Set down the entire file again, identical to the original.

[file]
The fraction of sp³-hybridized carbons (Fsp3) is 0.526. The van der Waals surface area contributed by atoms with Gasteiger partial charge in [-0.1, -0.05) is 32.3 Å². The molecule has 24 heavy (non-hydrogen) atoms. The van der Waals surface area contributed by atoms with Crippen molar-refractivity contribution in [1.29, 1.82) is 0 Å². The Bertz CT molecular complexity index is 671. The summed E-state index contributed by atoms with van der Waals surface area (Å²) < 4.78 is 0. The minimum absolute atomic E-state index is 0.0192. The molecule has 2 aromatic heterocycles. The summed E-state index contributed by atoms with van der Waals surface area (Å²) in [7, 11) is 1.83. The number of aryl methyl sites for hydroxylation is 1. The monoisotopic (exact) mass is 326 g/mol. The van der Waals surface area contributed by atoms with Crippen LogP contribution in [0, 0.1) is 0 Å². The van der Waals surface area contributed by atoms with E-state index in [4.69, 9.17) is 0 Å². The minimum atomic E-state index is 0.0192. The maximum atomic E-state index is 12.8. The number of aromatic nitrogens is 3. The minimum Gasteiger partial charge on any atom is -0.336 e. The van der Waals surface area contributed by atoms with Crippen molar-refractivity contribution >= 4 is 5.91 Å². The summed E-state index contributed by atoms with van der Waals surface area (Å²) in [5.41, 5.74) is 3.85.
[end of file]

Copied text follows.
The fraction of sp³-hybridized carbons (Fsp3) is 0.526. The van der Waals surface area contributed by atoms with Gasteiger partial charge in [-0.1, -0.05) is 32.3 Å². The molecule has 24 heavy (non-hydrogen) atoms. The van der Waals surface area contributed by atoms with Crippen molar-refractivity contribution in [1.29, 1.82) is 0 Å². The Bertz CT molecular complexity index is 671. The summed E-state index contributed by atoms with van der Waals surface area (Å²) < 4.78 is 0. The minimum absolute atomic E-state index is 0.0192. The molecule has 2 aromatic heterocycles. The summed E-state index contributed by atoms with van der Waals surface area (Å²) in [7, 11) is 1.83. The number of aryl methyl sites for hydroxylation is 1. The monoisotopic (exact) mass is 326 g/mol. The van der Waals surface area contributed by atoms with Crippen LogP contribution in [0, 0.1) is 0 Å². The van der Waals surface area contributed by atoms with E-state index in [4.69, 9.17) is 0 Å². The minimum atomic E-state index is 0.0192. The maximum atomic E-state index is 12.8. The number of aromatic nitrogens is 3. The minimum Gasteiger partial charge on any atom is -0.336 e. The van der Waals surface area contributed by atoms with Crippen molar-refractivity contribution >= 4 is 5.91 Å². The summed E-state index contributed by atoms with van der Waals surface area (Å²) in [5.41, 5.74) is 3.85.